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Friedrich August Hayek Birthday

Tuesday, May 8, 2018

Friedrich August Hayek CH (8 May 1899 – 23 March 1992), born in Austria-Hungary as Friedrich August von Hayek, was an economist and philosopher best known for his defense of classical liberalism and free-market capitalism against socialist and collectivist thought. He is considered to be one of the most important economists and political philosophers of the twentieth century, winning the Nobel Memorial Prize in Economic Sciences in 1974. Along with his mentor Ludwig von Mises, he was an important contributor to the Austrian school of political economy.[1] Hayek's account of how changing prices communicate signals which enable individuals to coordinate their plans is widely regarded as an important achievement in economics.[2] Hayek also produced significant work in the fields of systems thinking, jurisprudence, neuroscience and the history of ideas.

Hayek served in World War I, and said that his experience in the war and his desire to help avoid the mistakes that had led to the war (see below) led him to his career. He took his first position in 1927, the same year that Joseph Stalin consolidated his power in the Soviet Union by expelling Leon Trotsky from the Communist Party. Fascism was at the same time rising in Germany and Italy. Additionally, the Great Depression began in 1929, at the very start of Hayek's career.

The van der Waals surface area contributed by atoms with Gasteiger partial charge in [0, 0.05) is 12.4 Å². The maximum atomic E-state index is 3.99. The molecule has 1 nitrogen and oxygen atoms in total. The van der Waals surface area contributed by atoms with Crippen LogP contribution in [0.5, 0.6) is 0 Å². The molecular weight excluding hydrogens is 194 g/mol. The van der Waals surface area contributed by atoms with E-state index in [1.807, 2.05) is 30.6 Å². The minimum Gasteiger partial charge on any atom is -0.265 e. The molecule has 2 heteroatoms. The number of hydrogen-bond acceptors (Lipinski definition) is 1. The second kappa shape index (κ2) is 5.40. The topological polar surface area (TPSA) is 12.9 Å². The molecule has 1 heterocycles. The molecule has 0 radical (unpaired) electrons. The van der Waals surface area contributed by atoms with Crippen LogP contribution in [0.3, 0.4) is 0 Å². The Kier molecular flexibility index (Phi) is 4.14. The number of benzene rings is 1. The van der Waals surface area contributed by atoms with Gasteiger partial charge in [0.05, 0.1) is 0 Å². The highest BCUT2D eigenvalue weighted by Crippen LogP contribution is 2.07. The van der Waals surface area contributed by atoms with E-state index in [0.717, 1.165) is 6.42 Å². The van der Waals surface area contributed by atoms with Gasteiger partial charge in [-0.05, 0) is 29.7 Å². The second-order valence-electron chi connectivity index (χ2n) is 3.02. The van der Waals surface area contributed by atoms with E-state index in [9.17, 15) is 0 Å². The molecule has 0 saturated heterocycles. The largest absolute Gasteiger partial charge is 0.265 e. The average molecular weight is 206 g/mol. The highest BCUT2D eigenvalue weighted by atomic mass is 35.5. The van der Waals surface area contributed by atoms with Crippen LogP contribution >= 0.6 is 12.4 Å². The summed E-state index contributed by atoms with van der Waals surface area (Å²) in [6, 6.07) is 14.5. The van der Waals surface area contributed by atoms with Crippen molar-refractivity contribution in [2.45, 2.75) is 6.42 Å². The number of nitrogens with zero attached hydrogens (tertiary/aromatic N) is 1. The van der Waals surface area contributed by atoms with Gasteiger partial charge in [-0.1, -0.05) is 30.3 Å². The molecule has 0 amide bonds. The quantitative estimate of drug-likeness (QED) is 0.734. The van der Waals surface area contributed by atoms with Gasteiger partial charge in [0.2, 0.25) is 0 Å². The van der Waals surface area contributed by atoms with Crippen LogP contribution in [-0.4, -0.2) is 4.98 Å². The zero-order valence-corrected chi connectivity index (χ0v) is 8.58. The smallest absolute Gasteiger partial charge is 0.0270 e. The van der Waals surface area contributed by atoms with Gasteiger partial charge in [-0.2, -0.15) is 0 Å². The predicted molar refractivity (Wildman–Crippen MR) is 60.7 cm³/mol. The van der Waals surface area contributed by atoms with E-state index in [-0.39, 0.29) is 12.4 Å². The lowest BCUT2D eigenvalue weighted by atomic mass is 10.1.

In 1974 Hayek shared the Nobel Memorial Prize in Economics (with Swedish economist Gunnar Myrdal) for his "pioneering work in the theory of money and economic fluctuations and [his] penetrating analysis of the interdependence of economic, social and institutional phenomena."[3] He also received the U.S. Presidential Medal of Freedom in 1991 from president George H. W. Bush.[4]

Hayek lived in Austria, Great Britain, the United States and Germany, and became a British subject in 1938. He spent most of his academic life at the London School of Economics (LSE), the University of Chicago, and the University of Freiburg.

 

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